Changes in T-cell maturation, activation, exhaustion and immunosenescence in PBMCs
No changes in absolute counts or percentages of CD4 and CD8 T cells, either intragroup or intergroup were observed at any time point. Immunophenotyping of T cells was performed at baseline, week 24 and week 72. First, we explored changes in T cell maturation, by defining five T-cell maturation subsets: naïve (TN), central memory (TCM), transitional memory (TTM), effector memory (TEM) and effector memory RA+ (TEMRA) based on the combination of CD197, CD45RA and CD27 markers (see Methods). In CD4+ T cells, we observed that the Control group tended to show higher levels of TN cells and lower levels of TTM cells at all timepoints, including baseline, in comparison with Raltegravir group; (Fig 2A). Longitudinally, minimal changes were observed, although a decrease in TCM at week 24 and 72 from baseline in Control group was noticed (Fig 2A).
Analysis Figure shows median values for the frequency of the maturation subsets (Naïve, Central Memory, Effector Memory, Transitional Memory and Effector Memory RA+) in CD4 (panel A) or CD8 T cells (Panel B) in Control (greyscale) and Raltegravir (blue) groups at three different time points: week 0 (start of the study), week 24 (treatment follow-up), and week 72 (48 weeks after atorvastatin treatment). Maturation stages were defined based on the combination of CD45RA, CD197 (CCR7) and CD27 as described in Methods. Asterisks denote p<0.05 either intergroups or longitudinally intragroup as indicated.
The analysis of maturation subsets in CD8 T cells also showed minimal differences between groups at baseline, although a lower frequency of TTM cells was noticed in the control group. Longitudinal analysis showed a decrease in TCM frequency between baseline and week 24 in the Control group. In addition, the Raltegravir group showed a transient decrease in the frequency of TEMRA CD8 T cells at week 24, that vanished at week 72 in (Fig 2B).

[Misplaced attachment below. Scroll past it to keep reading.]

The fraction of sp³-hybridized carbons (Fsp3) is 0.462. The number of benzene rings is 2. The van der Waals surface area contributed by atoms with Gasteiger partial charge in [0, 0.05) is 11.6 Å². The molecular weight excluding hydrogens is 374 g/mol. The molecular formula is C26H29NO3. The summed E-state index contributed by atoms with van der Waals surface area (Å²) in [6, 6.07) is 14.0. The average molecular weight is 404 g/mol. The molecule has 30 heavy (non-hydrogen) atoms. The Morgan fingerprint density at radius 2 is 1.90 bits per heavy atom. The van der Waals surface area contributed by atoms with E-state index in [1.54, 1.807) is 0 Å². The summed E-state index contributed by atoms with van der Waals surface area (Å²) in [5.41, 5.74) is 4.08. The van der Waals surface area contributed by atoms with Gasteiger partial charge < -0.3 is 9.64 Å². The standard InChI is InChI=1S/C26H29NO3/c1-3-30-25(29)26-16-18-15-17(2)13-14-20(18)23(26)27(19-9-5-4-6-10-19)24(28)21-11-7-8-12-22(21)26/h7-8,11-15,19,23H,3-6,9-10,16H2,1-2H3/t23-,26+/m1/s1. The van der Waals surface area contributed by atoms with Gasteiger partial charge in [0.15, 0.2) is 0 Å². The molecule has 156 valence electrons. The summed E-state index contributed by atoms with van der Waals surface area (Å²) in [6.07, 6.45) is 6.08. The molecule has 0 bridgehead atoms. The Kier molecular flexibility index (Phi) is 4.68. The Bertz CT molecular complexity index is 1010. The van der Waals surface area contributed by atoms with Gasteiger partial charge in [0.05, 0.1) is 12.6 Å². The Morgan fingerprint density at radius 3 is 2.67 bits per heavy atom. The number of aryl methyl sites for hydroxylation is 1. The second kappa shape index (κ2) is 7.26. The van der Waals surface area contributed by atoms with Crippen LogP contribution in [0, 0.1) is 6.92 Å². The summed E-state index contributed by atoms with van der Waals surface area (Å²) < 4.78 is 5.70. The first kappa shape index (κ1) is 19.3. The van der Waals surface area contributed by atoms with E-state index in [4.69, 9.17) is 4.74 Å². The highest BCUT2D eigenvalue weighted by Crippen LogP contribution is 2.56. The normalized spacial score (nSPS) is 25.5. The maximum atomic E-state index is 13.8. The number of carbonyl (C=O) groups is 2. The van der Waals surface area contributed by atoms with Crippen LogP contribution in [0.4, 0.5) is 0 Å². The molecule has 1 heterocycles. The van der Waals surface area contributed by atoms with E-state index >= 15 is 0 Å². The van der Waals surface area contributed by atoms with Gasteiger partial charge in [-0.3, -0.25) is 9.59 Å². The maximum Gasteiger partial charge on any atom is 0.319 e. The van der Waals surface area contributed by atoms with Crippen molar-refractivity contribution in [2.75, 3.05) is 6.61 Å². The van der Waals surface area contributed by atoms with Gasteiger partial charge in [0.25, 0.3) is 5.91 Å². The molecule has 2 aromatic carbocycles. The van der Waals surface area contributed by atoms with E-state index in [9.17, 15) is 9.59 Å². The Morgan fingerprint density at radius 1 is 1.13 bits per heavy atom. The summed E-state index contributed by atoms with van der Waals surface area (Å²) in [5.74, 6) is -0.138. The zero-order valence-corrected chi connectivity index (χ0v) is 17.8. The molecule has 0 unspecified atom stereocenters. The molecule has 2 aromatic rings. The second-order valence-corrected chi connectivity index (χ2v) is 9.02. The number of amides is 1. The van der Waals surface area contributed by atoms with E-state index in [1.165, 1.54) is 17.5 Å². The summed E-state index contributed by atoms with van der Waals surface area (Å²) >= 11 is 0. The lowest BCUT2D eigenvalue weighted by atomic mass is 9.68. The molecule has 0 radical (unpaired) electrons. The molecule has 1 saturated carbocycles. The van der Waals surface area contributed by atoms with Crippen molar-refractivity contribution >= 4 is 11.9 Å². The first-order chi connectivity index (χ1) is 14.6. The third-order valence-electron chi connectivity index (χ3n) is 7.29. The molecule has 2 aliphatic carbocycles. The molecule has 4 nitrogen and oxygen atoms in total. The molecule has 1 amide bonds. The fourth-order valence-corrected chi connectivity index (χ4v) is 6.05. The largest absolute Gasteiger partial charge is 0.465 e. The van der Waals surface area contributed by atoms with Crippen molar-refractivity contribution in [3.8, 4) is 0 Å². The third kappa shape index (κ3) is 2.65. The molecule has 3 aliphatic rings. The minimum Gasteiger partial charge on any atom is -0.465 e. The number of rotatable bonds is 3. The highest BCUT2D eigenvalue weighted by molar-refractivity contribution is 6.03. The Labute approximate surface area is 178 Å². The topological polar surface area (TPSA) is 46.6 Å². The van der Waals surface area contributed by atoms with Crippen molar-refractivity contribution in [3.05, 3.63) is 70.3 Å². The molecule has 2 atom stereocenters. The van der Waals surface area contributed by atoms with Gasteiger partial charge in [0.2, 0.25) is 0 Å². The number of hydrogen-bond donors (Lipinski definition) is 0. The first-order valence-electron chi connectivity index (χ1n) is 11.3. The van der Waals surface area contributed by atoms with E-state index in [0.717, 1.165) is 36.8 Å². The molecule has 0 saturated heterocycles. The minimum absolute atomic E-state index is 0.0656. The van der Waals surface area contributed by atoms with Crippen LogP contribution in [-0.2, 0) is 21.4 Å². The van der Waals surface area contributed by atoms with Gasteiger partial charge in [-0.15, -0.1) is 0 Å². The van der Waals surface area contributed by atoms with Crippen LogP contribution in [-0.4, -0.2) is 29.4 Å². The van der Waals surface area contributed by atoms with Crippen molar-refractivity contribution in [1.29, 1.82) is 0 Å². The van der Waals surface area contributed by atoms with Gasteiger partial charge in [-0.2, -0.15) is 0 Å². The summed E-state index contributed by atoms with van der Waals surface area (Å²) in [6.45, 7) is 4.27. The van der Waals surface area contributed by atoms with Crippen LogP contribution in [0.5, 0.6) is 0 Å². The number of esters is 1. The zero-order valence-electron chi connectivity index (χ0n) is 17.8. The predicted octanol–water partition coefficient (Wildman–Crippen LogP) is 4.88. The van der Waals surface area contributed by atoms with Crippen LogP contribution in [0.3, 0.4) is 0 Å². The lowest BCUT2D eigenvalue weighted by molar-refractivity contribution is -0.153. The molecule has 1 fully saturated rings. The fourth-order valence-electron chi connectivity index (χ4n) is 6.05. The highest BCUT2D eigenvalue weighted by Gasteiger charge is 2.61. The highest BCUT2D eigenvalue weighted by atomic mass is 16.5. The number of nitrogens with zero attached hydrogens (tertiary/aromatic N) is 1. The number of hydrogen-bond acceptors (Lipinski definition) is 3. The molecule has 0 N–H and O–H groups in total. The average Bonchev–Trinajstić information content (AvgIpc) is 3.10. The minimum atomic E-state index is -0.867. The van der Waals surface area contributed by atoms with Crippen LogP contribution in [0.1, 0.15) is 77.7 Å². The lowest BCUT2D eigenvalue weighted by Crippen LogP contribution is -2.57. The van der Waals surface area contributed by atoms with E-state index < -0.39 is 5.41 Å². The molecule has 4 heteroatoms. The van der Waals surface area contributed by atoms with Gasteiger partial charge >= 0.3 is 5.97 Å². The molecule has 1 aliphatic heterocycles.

Next, we analyzed changes in immune activation (defined by CD38 expression or CD38 and HLA-DR co-expression), immune exhaustion (defined by PD-1 expression) and immunosenescence (defined by the frequency of CD28-CD57+ cells). In CD4 T cells, consistent with the lower frequency of TN cells, CD38 expression (which is constitutive in TN cells) tended to be lower in the Raltegravir group. Longitudinally, no changes were observed in activation (CD38+HLA-DR+) and exhaustion (PD-1+) markers in any group, although an unexpected increase in immunosenescence (CD28-CD57+) was specifically observed in the Raltegravir group at week 72 (Fig 3).
Measure of changes in mean activation levels (defined by HLA-DR+CD38+ coexpression, panels A and E) CD38+ cells (panels B and F) senescence (CD57+CD28–, panels C and G) and exhaustion (PD-1+, panels D and H) levels in CD4+ T cells (panels A-D) and CD8 T cells (panels E-H) comparing both study groups. These differences were evaluated between w0–w24, w0–w72 and w24–w72. Control group is represented in grey and the Raltegravir group in blue. Asterisks denote p<0.05.
Similarly, minimal changes were noticed in activated (CD38+HLA-DR+) and exhausted (PD-1+) CD8 cells, which did not show any difference inter or intragroup throughout the study. However, CD38 expression decreased between baseline and week 72 in Raltegravir group (p = 0.06, Fig 3), In contrast, we found an increase in the frequency of immunosenescent (CD28-CD57+) CD8 T cells between week 24 and week 72 in the Raltegravir group that was not observed in the Control group (Fig 3).